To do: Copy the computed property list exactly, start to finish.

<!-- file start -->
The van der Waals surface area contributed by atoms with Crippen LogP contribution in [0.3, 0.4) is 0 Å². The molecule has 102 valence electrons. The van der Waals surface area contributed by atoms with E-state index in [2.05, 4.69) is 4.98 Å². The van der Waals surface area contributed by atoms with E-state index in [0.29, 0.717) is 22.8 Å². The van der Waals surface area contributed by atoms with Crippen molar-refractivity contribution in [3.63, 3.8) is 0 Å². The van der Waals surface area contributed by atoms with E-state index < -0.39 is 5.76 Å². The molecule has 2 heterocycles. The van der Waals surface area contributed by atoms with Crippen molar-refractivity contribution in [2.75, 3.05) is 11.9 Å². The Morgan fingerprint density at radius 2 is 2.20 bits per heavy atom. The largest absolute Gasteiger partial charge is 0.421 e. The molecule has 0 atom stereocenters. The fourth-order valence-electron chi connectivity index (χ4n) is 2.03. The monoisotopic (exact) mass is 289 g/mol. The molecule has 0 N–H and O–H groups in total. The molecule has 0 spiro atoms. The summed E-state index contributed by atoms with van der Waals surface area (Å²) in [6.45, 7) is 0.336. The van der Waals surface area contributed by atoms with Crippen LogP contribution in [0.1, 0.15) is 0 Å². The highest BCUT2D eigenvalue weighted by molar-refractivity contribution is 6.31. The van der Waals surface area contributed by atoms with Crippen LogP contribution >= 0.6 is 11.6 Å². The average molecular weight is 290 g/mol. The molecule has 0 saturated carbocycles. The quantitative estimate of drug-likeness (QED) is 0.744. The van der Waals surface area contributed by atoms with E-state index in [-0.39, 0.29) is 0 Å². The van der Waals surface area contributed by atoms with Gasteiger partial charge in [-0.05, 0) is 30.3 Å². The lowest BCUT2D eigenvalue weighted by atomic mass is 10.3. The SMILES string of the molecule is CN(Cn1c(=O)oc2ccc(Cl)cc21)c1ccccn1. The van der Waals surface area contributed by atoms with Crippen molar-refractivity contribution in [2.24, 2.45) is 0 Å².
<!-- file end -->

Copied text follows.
The van der Waals surface area contributed by atoms with Crippen LogP contribution in [0.3, 0.4) is 0 Å². The molecule has 102 valence electrons. The van der Waals surface area contributed by atoms with E-state index in [2.05, 4.69) is 4.98 Å². The van der Waals surface area contributed by atoms with E-state index in [0.29, 0.717) is 22.8 Å². The van der Waals surface area contributed by atoms with Crippen molar-refractivity contribution in [3.63, 3.8) is 0 Å². The van der Waals surface area contributed by atoms with E-state index < -0.39 is 5.76 Å². The molecule has 2 heterocycles. The van der Waals surface area contributed by atoms with Crippen molar-refractivity contribution in [2.75, 3.05) is 11.9 Å². The Morgan fingerprint density at radius 2 is 2.20 bits per heavy atom. The largest absolute Gasteiger partial charge is 0.421 e. The molecule has 0 atom stereocenters. The fourth-order valence-electron chi connectivity index (χ4n) is 2.03. The monoisotopic (exact) mass is 289 g/mol. The molecule has 0 N–H and O–H groups in total. The molecule has 0 spiro atoms. The summed E-state index contributed by atoms with van der Waals surface area (Å²) in [6.45, 7) is 0.336. The van der Waals surface area contributed by atoms with Crippen LogP contribution in [0.1, 0.15) is 0 Å². The highest BCUT2D eigenvalue weighted by molar-refractivity contribution is 6.31. The van der Waals surface area contributed by atoms with Crippen LogP contribution >= 0.6 is 11.6 Å². The average molecular weight is 290 g/mol. The molecule has 0 saturated carbocycles. The quantitative estimate of drug-likeness (QED) is 0.744. The van der Waals surface area contributed by atoms with E-state index in [-0.39, 0.29) is 0 Å². The van der Waals surface area contributed by atoms with Gasteiger partial charge in [-0.05, 0) is 30.3 Å². The lowest BCUT2D eigenvalue weighted by atomic mass is 10.3. The SMILES string of the molecule is CN(Cn1c(=O)oc2ccc(Cl)cc21)c1ccccn1. The van der Waals surface area contributed by atoms with Crippen molar-refractivity contribution in [2.24, 2.45) is 0 Å².